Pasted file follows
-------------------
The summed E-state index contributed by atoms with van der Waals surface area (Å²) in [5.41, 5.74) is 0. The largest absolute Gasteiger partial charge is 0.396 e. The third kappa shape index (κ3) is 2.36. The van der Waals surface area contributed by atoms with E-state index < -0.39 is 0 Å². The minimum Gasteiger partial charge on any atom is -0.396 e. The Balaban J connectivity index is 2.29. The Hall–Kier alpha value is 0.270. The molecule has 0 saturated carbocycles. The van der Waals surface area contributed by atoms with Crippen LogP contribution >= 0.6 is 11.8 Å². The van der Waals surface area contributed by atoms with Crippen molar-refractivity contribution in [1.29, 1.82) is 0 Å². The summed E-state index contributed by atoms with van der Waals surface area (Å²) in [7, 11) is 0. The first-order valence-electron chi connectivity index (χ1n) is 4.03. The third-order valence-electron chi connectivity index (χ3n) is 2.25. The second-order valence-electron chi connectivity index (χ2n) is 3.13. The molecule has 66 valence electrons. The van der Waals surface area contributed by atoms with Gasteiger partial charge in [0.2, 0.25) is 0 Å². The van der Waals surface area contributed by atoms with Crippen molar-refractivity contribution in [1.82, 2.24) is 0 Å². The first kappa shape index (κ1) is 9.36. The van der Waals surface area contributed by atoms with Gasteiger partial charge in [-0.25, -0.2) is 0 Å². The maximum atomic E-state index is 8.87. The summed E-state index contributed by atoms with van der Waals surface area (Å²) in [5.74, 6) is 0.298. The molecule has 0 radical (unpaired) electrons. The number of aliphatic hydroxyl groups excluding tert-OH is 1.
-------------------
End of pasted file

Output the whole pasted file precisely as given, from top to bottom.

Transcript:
The summed E-state index contributed by atoms with van der Waals surface area (Å²) in [5.41, 5.74) is 0. The largest absolute Gasteiger partial charge is 0.396 e. The third kappa shape index (κ3) is 2.36. The van der Waals surface area contributed by atoms with E-state index < -0.39 is 0 Å². The minimum Gasteiger partial charge on any atom is -0.396 e. The Balaban J connectivity index is 2.29. The Hall–Kier alpha value is 0.270. The molecule has 0 saturated carbocycles. The van der Waals surface area contributed by atoms with Crippen LogP contribution >= 0.6 is 11.8 Å². The van der Waals surface area contributed by atoms with Crippen molar-refractivity contribution in [1.29, 1.82) is 0 Å². The summed E-state index contributed by atoms with van der Waals surface area (Å²) in [7, 11) is 0. The first-order valence-electron chi connectivity index (χ1n) is 4.03. The third-order valence-electron chi connectivity index (χ3n) is 2.25. The second-order valence-electron chi connectivity index (χ2n) is 3.13. The molecule has 66 valence electrons. The van der Waals surface area contributed by atoms with Gasteiger partial charge in [0.2, 0.25) is 0 Å². The van der Waals surface area contributed by atoms with Crippen molar-refractivity contribution in [1.82, 2.24) is 0 Å². The first kappa shape index (κ1) is 9.36. The van der Waals surface area contributed by atoms with Gasteiger partial charge in [-0.25, -0.2) is 0 Å². The maximum atomic E-state index is 8.87. The summed E-state index contributed by atoms with van der Waals surface area (Å²) in [5.74, 6) is 0.298. The molecule has 0 radical (unpaired) electrons. The number of aliphatic hydroxyl groups excluding tert-OH is 1.